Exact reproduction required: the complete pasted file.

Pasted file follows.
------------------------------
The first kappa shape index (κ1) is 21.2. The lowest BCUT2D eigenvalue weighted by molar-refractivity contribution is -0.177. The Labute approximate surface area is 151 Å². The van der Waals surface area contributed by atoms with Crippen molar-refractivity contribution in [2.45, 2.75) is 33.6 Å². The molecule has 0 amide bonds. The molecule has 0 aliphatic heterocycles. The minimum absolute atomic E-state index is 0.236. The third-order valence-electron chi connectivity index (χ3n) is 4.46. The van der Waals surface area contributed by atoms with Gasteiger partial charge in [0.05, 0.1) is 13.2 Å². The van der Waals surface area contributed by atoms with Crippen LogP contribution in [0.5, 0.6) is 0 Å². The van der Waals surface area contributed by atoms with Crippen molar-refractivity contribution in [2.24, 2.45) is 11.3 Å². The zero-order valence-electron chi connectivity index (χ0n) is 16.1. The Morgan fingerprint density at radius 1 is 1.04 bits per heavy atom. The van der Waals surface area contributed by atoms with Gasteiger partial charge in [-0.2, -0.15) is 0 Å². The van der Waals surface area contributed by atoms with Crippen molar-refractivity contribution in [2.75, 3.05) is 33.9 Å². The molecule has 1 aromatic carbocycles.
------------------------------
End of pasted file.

The first kappa shape index (κ1) is 21.2. The lowest BCUT2D eigenvalue weighted by molar-refractivity contribution is -0.177. The Labute approximate surface area is 151 Å². The van der Waals surface area contributed by atoms with Crippen molar-refractivity contribution in [2.45, 2.75) is 33.6 Å². The molecule has 0 amide bonds. The molecule has 0 aliphatic heterocycles. The minimum absolute atomic E-state index is 0.236. The third-order valence-electron chi connectivity index (χ3n) is 4.46. The van der Waals surface area contributed by atoms with Gasteiger partial charge in [0.05, 0.1) is 13.2 Å². The van der Waals surface area contributed by atoms with Crippen LogP contribution in [0.5, 0.6) is 0 Å². The van der Waals surface area contributed by atoms with Crippen molar-refractivity contribution in [2.24, 2.45) is 11.3 Å². The zero-order valence-electron chi connectivity index (χ0n) is 16.1. The Morgan fingerprint density at radius 1 is 1.04 bits per heavy atom. The van der Waals surface area contributed by atoms with Gasteiger partial charge in [-0.2, -0.15) is 0 Å². The van der Waals surface area contributed by atoms with Crippen molar-refractivity contribution in [2.75, 3.05) is 33.9 Å². The molecule has 1 aromatic carbocycles.